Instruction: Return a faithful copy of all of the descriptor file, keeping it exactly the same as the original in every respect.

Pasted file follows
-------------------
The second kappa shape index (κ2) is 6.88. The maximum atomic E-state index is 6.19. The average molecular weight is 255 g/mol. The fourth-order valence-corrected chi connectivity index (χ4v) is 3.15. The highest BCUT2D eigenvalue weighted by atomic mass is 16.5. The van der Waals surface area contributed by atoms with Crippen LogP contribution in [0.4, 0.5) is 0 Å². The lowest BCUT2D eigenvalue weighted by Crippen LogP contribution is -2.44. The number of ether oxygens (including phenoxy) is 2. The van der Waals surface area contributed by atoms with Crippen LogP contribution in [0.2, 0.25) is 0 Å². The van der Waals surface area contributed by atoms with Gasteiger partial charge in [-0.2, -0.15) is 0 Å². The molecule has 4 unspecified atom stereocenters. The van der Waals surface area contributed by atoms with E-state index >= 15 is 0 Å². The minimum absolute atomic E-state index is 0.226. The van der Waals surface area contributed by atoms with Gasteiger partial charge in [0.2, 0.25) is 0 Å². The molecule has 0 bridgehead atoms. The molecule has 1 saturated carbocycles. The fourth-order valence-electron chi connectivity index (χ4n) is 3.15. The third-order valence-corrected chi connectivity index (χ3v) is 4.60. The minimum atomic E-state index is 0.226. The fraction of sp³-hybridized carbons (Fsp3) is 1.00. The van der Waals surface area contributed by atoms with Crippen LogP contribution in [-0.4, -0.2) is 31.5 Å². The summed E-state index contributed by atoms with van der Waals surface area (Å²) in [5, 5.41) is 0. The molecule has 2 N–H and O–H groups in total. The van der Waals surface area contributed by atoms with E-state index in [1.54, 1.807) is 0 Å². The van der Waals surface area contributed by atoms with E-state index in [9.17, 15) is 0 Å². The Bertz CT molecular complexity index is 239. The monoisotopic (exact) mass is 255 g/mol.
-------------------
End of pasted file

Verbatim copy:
The second kappa shape index (κ2) is 6.88. The maximum atomic E-state index is 6.19. The average molecular weight is 255 g/mol. The fourth-order valence-corrected chi connectivity index (χ4v) is 3.15. The highest BCUT2D eigenvalue weighted by atomic mass is 16.5. The van der Waals surface area contributed by atoms with Crippen LogP contribution in [0.4, 0.5) is 0 Å². The lowest BCUT2D eigenvalue weighted by Crippen LogP contribution is -2.44. The number of ether oxygens (including phenoxy) is 2. The van der Waals surface area contributed by atoms with Crippen LogP contribution in [0.2, 0.25) is 0 Å². The van der Waals surface area contributed by atoms with Gasteiger partial charge in [-0.2, -0.15) is 0 Å². The molecule has 4 unspecified atom stereocenters. The van der Waals surface area contributed by atoms with E-state index >= 15 is 0 Å². The minimum absolute atomic E-state index is 0.226. The van der Waals surface area contributed by atoms with Gasteiger partial charge in [0.2, 0.25) is 0 Å². The molecule has 0 bridgehead atoms. The molecule has 1 saturated carbocycles. The fourth-order valence-electron chi connectivity index (χ4n) is 3.15. The third-order valence-corrected chi connectivity index (χ3v) is 4.60. The minimum atomic E-state index is 0.226. The fraction of sp³-hybridized carbons (Fsp3) is 1.00. The van der Waals surface area contributed by atoms with Crippen LogP contribution in [-0.4, -0.2) is 31.5 Å². The summed E-state index contributed by atoms with van der Waals surface area (Å²) in [5, 5.41) is 0. The molecule has 2 N–H and O–H groups in total. The van der Waals surface area contributed by atoms with E-state index in [1.54, 1.807) is 0 Å². The van der Waals surface area contributed by atoms with E-state index in [9.17, 15) is 0 Å². The Bertz CT molecular complexity index is 239. The monoisotopic (exact) mass is 255 g/mol.